If you are a licensee, then you are owed more protection from landowners than you would get if you were a trespasser. You are a licensee if the landowner, or the person in charge of the property, has given you either express or implied consent to come onto the property. Social guests are good examples of licensees, and also show that you can turn from a licensee into a trespasser, if the landowner tells you to leave the property, and you refuse. Landowners have the responsibility to fix or warn licensees of any concealed dangers in the property that the owner knew about, and which the licensee is unaware of. For example, if you are visiting someone and they invite you inside the house for a tour, you are a licensee. The person you are visiting has to warn you of something like a loose step on the staircase, if they knew about it beforehand, and it is not obvious that the step is loose.
Lastly, there are invitees. Invitees are the type of visitor that gets more protection, under premises liability law. You are an invitee if you go onto someone else’s property for their own financial benefit, or if you go onto property that is open to the public. If you are an invitee, then the landowner has to take reasonable care in maintaining the premises, and has the responsibility to make the property reasonably safe for you.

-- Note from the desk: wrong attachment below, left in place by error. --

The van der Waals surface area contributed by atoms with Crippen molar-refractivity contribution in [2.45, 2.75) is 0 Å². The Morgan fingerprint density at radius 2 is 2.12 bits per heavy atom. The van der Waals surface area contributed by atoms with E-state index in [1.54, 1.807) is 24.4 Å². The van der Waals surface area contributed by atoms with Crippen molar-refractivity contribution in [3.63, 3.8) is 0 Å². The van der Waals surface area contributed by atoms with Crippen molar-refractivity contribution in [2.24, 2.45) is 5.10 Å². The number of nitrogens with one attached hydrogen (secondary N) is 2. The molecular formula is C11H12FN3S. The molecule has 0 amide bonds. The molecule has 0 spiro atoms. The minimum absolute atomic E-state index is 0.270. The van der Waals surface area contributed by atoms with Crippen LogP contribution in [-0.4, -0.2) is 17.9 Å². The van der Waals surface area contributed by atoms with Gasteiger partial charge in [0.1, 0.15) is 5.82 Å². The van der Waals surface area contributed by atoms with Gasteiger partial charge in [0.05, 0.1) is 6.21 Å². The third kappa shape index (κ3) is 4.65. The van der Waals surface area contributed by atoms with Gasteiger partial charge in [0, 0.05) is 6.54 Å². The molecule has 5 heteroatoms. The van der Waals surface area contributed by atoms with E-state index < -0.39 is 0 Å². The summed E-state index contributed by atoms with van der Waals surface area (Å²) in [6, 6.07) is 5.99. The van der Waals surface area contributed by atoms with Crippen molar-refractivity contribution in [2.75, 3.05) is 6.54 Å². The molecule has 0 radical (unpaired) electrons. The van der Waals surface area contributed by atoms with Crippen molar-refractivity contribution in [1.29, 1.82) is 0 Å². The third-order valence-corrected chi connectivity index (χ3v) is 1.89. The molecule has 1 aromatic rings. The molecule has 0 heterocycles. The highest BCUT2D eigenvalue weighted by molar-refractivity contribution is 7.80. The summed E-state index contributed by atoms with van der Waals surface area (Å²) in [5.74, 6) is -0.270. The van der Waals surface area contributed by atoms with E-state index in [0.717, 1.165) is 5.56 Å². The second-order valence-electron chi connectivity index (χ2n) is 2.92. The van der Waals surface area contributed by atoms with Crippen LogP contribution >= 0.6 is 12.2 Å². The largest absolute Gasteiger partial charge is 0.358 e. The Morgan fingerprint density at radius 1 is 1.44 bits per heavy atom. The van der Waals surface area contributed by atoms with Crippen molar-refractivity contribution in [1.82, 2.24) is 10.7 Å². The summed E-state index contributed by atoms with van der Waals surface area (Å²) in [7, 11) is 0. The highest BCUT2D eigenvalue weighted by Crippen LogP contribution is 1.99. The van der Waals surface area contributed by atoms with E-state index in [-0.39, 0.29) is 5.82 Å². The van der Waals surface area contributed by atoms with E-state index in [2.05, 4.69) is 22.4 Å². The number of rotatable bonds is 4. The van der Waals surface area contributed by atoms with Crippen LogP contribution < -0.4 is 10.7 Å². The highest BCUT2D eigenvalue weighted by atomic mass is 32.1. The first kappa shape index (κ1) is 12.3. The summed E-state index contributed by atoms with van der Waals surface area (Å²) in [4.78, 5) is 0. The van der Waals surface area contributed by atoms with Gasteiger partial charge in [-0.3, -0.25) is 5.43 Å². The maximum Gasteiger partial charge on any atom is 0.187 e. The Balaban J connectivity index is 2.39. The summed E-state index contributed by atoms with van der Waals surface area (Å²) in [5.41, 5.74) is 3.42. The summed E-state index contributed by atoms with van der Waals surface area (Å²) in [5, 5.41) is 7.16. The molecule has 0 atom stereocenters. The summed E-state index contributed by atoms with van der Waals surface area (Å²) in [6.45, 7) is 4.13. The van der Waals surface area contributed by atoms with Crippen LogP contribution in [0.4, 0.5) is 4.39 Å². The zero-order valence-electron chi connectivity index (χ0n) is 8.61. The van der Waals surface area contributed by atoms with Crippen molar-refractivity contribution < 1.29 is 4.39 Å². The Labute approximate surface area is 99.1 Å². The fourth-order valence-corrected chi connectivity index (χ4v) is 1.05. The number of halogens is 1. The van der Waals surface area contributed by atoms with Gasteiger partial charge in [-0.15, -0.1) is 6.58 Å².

Failure to Uphold That Duty
Once it is shown what kind of visitor you are, and what responsibilities that a landowner has towards you, the next step is showing that what the landowner did, or what they failed to do, was a breach of that responsibility, and that this caused your injury. This is where the individual facts of each and every case makes a huge difference. Everything that was said or done could play a huge part in whether the landowner was aware of the dangerous situation on their property, and whether they took reasonable and adequate means to prevent you from getting hurt. Some of the many potentially important facts are:
- Where the dangerous condition was, on the landowner’s property,
- How obviously dangerous that condition was,
- How many other people normally go through that area of property,
- Whether the landowner was expecting you,
- How long the dangerous condition had been there
Were You Injured on Someone Else’s Property?
It is crucial to have an experienced attorney on your side during a case that has a premises liability issue. Experienced personal injury lawyers are not only better able to see which facts are important in determining whether a landowner did not uphold their duty to keep you safe, but they also understand the nuances of the law, as it changes from state to state. The team at Gilman & Bedigian has decades of experience in the area of personal injury law. Our team is well-versed in the often complex issues that can arise in a case involving premises liability. If you have suffered an injury on the property of another, please give our team a call. We are always willing to take the time to discuss what happened, with no obligation on your part.
What Can I Do If I Am Injured On Someone’s Property in Maryland
The best thing you can do is get in touch with a Maryland Personal Injury Attorney right away. Providing a detailed account of what happened to an attorney will help them start building your case. A skilled attorney will know what to do to get you the compensation you deserve. Don’t let someone else’s negligence cause you undue loss. Contact us today and let us work for you.